The dusts of Suhrawardy Udyan have settled down by now. The much-talked-about papal visit to Burma and Bangladesh has come to an end. The visit created quite a bit of furore both at home and abroad.

  • Choking on Dhaka's air

    Dhaka dwellers don't need official data to tell them just how suffocating and dangerous the air they are breathing in is.

  • Rohingya refugees

    Rohingyas' dignified return to their homeland

    Negotiat-ions are ongoing between the governments of Bangladesh and Myanmar to formulate a plan to repatriate the Rohingyas who have sought refuge in Bangladesh fleeing the atrocities perpetrated by the Myanmar military.

  • Asean Summit and the Rohingya issue

    This year's Asean Summit ended on November 15 with the commitment to forge cooperation for peace, security and development. Asean and other world leaders attending the summit also pledged to boost business, investment and trade.

  • Asia's unacceptable record

    Out of the 40 million victims of modern slavery worldwide, almost two thirds—25 million people—are exploited in Asia and the Pacific. Making the region host to the largest number of victims of modern slavery today.

  • Learning the ropes

    The Bangladesh government has been globally lauded—and rightfully so—for welcoming with open arms, once again, the persecuted Rohingya people with whom the country has a checkered history. The Rohingyas came to Bangladesh in droves in 1978, 1992, and the 2010s.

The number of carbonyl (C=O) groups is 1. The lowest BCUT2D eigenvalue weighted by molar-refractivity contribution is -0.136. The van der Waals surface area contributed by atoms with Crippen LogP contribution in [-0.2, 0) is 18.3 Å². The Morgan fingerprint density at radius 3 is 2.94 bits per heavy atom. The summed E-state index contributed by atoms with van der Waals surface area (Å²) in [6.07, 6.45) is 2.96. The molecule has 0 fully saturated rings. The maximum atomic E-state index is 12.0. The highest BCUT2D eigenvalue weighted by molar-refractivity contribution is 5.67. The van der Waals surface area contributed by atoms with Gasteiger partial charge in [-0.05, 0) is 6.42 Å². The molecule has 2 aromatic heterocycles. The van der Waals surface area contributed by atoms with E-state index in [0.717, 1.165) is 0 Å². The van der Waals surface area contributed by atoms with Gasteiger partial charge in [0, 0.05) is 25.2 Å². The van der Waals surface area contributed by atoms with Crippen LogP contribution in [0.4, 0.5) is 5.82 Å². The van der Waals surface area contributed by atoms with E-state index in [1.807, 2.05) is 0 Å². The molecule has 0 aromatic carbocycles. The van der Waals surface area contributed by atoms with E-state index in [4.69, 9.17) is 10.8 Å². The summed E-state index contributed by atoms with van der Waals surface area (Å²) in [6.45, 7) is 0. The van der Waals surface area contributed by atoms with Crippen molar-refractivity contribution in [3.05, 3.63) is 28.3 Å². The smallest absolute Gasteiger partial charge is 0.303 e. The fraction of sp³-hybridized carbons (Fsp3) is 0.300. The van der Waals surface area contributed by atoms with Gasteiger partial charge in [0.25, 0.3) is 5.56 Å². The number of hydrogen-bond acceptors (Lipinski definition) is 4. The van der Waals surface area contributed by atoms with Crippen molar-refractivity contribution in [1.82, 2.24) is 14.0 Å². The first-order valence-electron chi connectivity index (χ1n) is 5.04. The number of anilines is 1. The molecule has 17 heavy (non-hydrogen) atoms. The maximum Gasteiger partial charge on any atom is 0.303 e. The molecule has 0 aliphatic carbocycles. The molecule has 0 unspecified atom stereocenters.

• Commodities lost in clandestine marketplaces

    We are all commodities. Different parts of us are up for sale, as and when demand dictates, all the time. But it causes significant discomfort in me when vulnerable bodies are transformed into commodities.

  •  burned Rohingya village

    How 'humanitarian technology' can help deal with Rohingya crisis

    Since August 25, 2017, the world has experienced one of the most brutal and fastest-growing humanitarian crises that led to the “textbook example of ethnic cleansing” involving the Rohingya community in Myanmar.

  • Children

    Langadu, after the flames

    But, as happens in the world, we forgot Langadu. The Rangamati landslides, the flash floods, the influx of Rohingya refugees followed one after another, and in trying to cope and deal with each, the limelight shifted from the previous crises. So, six months later, it is pertinent to ask, how is the Chakma community in Langadu carrying on?

  • Downplaying child sexual abuse

    According to Bangladesh Shishu Adhikar Forum, a total of 494 children were raped in the eight months from January till August this year—among them 58 were gang-raped. According to their statistics, 37 disabled children were raped during this time, while 46 were victims of attempted rape.